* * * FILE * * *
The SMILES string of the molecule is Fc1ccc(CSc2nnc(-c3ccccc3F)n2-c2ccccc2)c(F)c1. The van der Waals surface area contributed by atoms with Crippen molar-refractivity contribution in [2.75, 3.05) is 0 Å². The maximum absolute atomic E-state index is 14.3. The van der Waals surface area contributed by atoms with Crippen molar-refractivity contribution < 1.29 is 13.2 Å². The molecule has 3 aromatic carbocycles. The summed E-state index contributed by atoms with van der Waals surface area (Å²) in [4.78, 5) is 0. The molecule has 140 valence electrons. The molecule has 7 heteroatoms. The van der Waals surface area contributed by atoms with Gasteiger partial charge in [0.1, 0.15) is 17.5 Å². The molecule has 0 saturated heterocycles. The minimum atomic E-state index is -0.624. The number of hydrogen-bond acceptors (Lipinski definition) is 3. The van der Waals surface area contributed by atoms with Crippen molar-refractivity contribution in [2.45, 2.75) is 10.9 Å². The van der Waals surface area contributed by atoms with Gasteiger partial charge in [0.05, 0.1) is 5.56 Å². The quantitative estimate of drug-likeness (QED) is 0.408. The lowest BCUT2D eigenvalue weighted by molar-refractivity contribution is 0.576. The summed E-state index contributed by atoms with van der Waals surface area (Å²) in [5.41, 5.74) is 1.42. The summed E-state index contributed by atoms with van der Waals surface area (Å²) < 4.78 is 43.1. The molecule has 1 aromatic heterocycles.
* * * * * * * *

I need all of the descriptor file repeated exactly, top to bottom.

The SMILES string of the molecule is Fc1ccc(CSc2nnc(-c3ccccc3F)n2-c2ccccc2)c(F)c1. The van der Waals surface area contributed by atoms with Crippen molar-refractivity contribution in [2.75, 3.05) is 0 Å². The maximum absolute atomic E-state index is 14.3. The van der Waals surface area contributed by atoms with Crippen molar-refractivity contribution < 1.29 is 13.2 Å². The molecule has 3 aromatic carbocycles. The summed E-state index contributed by atoms with van der Waals surface area (Å²) in [4.78, 5) is 0. The molecule has 140 valence electrons. The molecule has 7 heteroatoms. The van der Waals surface area contributed by atoms with Gasteiger partial charge in [0.1, 0.15) is 17.5 Å². The molecule has 0 saturated heterocycles. The minimum atomic E-state index is -0.624. The number of hydrogen-bond acceptors (Lipinski definition) is 3. The van der Waals surface area contributed by atoms with Crippen molar-refractivity contribution in [2.45, 2.75) is 10.9 Å². The van der Waals surface area contributed by atoms with Gasteiger partial charge in [0.05, 0.1) is 5.56 Å². The quantitative estimate of drug-likeness (QED) is 0.408. The lowest BCUT2D eigenvalue weighted by molar-refractivity contribution is 0.576. The summed E-state index contributed by atoms with van der Waals surface area (Å²) in [5.41, 5.74) is 1.42. The summed E-state index contributed by atoms with van der Waals surface area (Å²) < 4.78 is 43.1. The molecule has 1 aromatic heterocycles.